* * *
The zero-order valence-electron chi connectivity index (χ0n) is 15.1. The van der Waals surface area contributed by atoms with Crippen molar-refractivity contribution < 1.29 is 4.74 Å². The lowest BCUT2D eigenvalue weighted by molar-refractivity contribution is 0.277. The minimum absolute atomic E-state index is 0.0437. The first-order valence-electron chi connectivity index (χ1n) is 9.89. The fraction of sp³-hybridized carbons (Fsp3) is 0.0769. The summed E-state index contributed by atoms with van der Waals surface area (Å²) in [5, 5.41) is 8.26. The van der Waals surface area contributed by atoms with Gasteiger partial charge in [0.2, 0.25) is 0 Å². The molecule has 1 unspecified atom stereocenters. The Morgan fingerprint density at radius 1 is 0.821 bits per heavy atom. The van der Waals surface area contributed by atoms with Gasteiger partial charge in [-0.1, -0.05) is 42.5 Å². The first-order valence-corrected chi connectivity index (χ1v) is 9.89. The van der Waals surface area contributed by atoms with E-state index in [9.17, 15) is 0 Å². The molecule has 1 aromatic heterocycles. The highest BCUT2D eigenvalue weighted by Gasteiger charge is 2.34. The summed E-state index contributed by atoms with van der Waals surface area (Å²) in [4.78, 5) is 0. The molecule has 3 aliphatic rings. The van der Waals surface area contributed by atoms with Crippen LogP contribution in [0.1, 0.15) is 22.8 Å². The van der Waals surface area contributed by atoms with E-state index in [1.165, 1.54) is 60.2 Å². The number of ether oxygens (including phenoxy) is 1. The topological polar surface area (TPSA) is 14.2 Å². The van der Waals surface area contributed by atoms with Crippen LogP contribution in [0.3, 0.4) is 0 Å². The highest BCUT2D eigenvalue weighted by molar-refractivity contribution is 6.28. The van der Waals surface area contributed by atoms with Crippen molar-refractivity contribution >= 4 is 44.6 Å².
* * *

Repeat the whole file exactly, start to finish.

The zero-order valence-electron chi connectivity index (χ0n) is 15.1. The van der Waals surface area contributed by atoms with Crippen molar-refractivity contribution < 1.29 is 4.74 Å². The lowest BCUT2D eigenvalue weighted by molar-refractivity contribution is 0.277. The minimum absolute atomic E-state index is 0.0437. The first-order valence-electron chi connectivity index (χ1n) is 9.89. The fraction of sp³-hybridized carbons (Fsp3) is 0.0769. The summed E-state index contributed by atoms with van der Waals surface area (Å²) in [5, 5.41) is 8.26. The van der Waals surface area contributed by atoms with Gasteiger partial charge in [0.2, 0.25) is 0 Å². The molecule has 1 unspecified atom stereocenters. The Morgan fingerprint density at radius 1 is 0.821 bits per heavy atom. The van der Waals surface area contributed by atoms with Gasteiger partial charge in [-0.1, -0.05) is 42.5 Å². The first-order valence-corrected chi connectivity index (χ1v) is 9.89. The van der Waals surface area contributed by atoms with E-state index in [9.17, 15) is 0 Å². The molecule has 1 aromatic heterocycles. The highest BCUT2D eigenvalue weighted by Gasteiger charge is 2.34. The summed E-state index contributed by atoms with van der Waals surface area (Å²) in [4.78, 5) is 0. The molecule has 3 aliphatic rings. The van der Waals surface area contributed by atoms with Crippen LogP contribution in [0.1, 0.15) is 22.8 Å². The van der Waals surface area contributed by atoms with E-state index in [1.165, 1.54) is 60.2 Å². The number of ether oxygens (including phenoxy) is 1. The topological polar surface area (TPSA) is 14.2 Å². The van der Waals surface area contributed by atoms with Crippen LogP contribution in [0.3, 0.4) is 0 Å². The highest BCUT2D eigenvalue weighted by molar-refractivity contribution is 6.28. The van der Waals surface area contributed by atoms with Crippen molar-refractivity contribution >= 4 is 44.6 Å².